Sequential Read Performance

Our first test of sequential read performance uses short bursts of 128MB, issued as 128kB operations with no queuing. The test averages performance across eight bursts for a total of 1GB of data transferred from a drive containing 16GB of data. Between each burst the drive is given enough idle time to keep the overall duty cycle at 20%.

Burst 128kB Sequential Read (Queue Depth 1)
Orange is for the new drives, Blue is for the previous generation models

The burst sequential read speeds of almost all of these SATA drives are essentially equivalent; the slightly lower scores from the new WD and SanDisk drives are not a meaningful drop from the previous generation.

Our test of sustained sequential reads uses queue depths from 1 to 32, with the performance and power scores computed as the average of QD1, QD2 and QD4. Each queue depth is tested for up to one minute or 32GB transferred, from a drive containing 64GB of data.

Sustained 128kB Sequential Read

On the longer test of sequential reads, the WD Blue 3D NAND and SanDisk Ultra 3D end up in the second tier of SSDs, tied with the Intel 545s and Toshiba's MLC-based OCZ VX500, but Samsung's 850 PRO and 850 EVO still have a substantial performance advantage.

Sustained 128kB Sequential Read (Power Efficiency)

The power efficiency of the WD Blue 3D NAND and SanDisk Ultra 3D is excellent, trailing behind only the MLC-based OCZ VX500 that also uses a reduced amount of external DRAM. The previous generation of SanDisk and WD drives had the same power efficiency as Samsung's 850 PRO and EVO, which was good by last year's standards.

From QD1 to QD2, the WD Blue 3D NAND and SanDisk Ultra 3D see a slight improvement in sequential read performance and don't benefit any further from higher queue depths. The Samsung 850 PRO and 850 EVO both show a much larger jump in performance from QD1 to QD2, leading to a higher steady-state sequential read speed. The OCZ VX500 can actually match the Samsung drives at high queue depths, but it doesn't saturate until QD4.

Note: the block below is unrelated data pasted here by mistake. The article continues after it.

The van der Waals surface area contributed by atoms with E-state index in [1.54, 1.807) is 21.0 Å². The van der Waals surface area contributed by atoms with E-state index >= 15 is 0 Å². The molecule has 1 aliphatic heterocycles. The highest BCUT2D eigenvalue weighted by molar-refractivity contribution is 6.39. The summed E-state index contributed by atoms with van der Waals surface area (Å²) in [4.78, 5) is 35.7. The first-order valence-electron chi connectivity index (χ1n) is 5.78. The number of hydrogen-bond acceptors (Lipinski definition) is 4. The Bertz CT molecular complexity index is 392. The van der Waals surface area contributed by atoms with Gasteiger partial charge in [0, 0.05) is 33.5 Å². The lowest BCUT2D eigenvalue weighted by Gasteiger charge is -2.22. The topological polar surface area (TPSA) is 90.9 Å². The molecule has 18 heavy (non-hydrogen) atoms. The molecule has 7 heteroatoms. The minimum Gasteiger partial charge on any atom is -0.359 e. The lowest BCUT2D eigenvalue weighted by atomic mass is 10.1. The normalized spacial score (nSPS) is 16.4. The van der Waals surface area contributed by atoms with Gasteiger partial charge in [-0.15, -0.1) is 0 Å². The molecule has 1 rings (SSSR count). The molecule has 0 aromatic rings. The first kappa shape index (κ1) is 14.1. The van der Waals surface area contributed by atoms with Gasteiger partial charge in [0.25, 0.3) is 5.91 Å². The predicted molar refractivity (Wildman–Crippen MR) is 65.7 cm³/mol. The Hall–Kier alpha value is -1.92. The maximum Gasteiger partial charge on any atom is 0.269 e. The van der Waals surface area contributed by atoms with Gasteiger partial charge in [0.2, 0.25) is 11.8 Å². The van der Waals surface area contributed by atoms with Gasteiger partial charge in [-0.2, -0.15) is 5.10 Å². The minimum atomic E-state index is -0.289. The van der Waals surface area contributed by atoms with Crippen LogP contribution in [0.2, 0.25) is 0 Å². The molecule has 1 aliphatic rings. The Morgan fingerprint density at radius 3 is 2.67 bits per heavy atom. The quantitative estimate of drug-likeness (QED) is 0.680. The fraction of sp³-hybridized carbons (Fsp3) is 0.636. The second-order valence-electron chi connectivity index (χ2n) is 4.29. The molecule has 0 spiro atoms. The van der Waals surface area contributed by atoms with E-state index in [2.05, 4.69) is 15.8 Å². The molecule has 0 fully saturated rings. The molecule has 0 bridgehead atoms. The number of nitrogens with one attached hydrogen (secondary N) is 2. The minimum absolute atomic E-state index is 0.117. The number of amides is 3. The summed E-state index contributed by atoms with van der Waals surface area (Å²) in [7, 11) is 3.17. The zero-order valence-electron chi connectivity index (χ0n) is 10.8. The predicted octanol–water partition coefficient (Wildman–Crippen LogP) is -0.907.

Sequential Write Performance

Our test of sequential write burst performance is structured identically to the sequential read burst performance test save for the direction of the data transfer. Each burst writes 128MB as 128kB operations issued at QD1, for a total of 1GB of data written to a drive containing 16GB of data.

Burst 128kB Sequential Write (Queue Depth 1)

As with sequential reads, the burst sequential write speed of the new WD and SanDisk drives is slightly reduced from the preceding generation, but the performance isn't low enough to make the new drives stand out from the crowd.

Our test of sustained sequential writes is structured identically to our sustained sequential read test, save for the direction of the data transfers. Queue depths range from 1 to 32 and each queue depth is tested for up to one minute or 32GB, followed by up to one minute of idle time for the drive to cool off and perform garbage collection. The test is confined to a 64GB span of the drive.

Sustained 128kB Sequential Write

The performance of the WD Blue 3D NAND and SanDisk Ultra 3D on the longer sequential write test is much improved from the previous generation of drives, but still rather slow compared to the competition.

Sustained 128kB Sequential Write (Power Efficiency)

With a substantial performance boost, the power efficiency of the latest WD/SanDisk SSDs is now about average, and is competitive with Samsung's drives but far lower than what the Crucial MX300 or OCZ VX500 offer.

The mediocre sustained sequential write performance of the new WD/SanDisk 3D NAND SSDs is due to a combination of relatively low performance once the drive has reached its full performance, and a slow ramp up that is still not quite at full speed by QD4. Most drives are operating at or very near their full performance at QD2.

Random Performance Mixed Read/Write Performance


View All Comments

  • Rictorhell - Friday, September 15, 2017 - link

    Samsung is slated to announce an updated line of new m.2 NVME SSD's at some point this month or in the 4th quarter. Their current m.2 lineup maxes out at 2tb and I've been wondering if they will release a 4tb m.2, even at a sky-high price. Reply
  • Smell This - Thursday, September 14, 2017 - link

    Sammy's 'Data Migration' & 'Magician' tools have been bullet-proof for me.

    Not sure about 'Acronis True Image WD Edition' ... Acronis True Image, surprisingly, has let me down on several occasions.
  • metayoshi - Friday, September 15, 2017 - link

    I can only speak for myself, obviously, but I've been using Acronis True Image for years with no issue. I only use the most basic features like cloning disks and scheduled backups of full disks, but for those it works just fine. Reply